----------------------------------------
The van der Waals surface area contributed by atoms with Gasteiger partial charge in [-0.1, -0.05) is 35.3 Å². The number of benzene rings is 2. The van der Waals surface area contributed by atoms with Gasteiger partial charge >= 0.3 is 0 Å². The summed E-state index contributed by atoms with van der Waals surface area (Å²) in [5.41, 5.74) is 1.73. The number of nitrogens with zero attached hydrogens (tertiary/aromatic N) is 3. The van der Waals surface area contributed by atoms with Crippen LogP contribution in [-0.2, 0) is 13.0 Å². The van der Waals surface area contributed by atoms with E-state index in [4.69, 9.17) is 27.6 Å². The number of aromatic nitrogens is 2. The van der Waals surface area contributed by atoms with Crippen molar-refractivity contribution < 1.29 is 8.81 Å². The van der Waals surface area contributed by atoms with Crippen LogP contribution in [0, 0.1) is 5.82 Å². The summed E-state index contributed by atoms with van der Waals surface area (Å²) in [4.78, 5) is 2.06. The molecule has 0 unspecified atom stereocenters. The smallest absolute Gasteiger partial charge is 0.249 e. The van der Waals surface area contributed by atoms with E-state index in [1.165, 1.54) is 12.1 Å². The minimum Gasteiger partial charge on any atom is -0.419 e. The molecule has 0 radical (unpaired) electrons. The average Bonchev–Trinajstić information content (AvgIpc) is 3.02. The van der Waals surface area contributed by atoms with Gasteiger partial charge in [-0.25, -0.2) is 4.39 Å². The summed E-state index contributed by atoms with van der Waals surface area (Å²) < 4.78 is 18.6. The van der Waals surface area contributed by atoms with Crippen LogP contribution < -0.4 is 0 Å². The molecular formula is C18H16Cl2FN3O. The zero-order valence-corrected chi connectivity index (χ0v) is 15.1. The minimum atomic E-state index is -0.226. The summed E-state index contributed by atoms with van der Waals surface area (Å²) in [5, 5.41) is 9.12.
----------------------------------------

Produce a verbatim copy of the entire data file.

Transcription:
The van der Waals surface area contributed by atoms with Gasteiger partial charge in [-0.1, -0.05) is 35.3 Å². The number of benzene rings is 2. The van der Waals surface area contributed by atoms with Gasteiger partial charge >= 0.3 is 0 Å². The summed E-state index contributed by atoms with van der Waals surface area (Å²) in [5.41, 5.74) is 1.73. The number of nitrogens with zero attached hydrogens (tertiary/aromatic N) is 3. The van der Waals surface area contributed by atoms with Crippen LogP contribution in [-0.2, 0) is 13.0 Å². The van der Waals surface area contributed by atoms with E-state index in [4.69, 9.17) is 27.6 Å². The number of aromatic nitrogens is 2. The van der Waals surface area contributed by atoms with Crippen molar-refractivity contribution < 1.29 is 8.81 Å². The van der Waals surface area contributed by atoms with Crippen LogP contribution in [0, 0.1) is 5.82 Å². The summed E-state index contributed by atoms with van der Waals surface area (Å²) in [4.78, 5) is 2.06. The molecule has 0 unspecified atom stereocenters. The smallest absolute Gasteiger partial charge is 0.249 e. The van der Waals surface area contributed by atoms with E-state index in [1.165, 1.54) is 12.1 Å². The minimum Gasteiger partial charge on any atom is -0.419 e. The molecule has 0 radical (unpaired) electrons. The average Bonchev–Trinajstić information content (AvgIpc) is 3.02. The van der Waals surface area contributed by atoms with Gasteiger partial charge in [-0.25, -0.2) is 4.39 Å². The summed E-state index contributed by atoms with van der Waals surface area (Å²) < 4.78 is 18.6. The van der Waals surface area contributed by atoms with Crippen LogP contribution < -0.4 is 0 Å². The molecular formula is C18H16Cl2FN3O. The zero-order valence-corrected chi connectivity index (χ0v) is 15.1. The minimum atomic E-state index is -0.226. The summed E-state index contributed by atoms with van der Waals surface area (Å²) in [5, 5.41) is 9.12.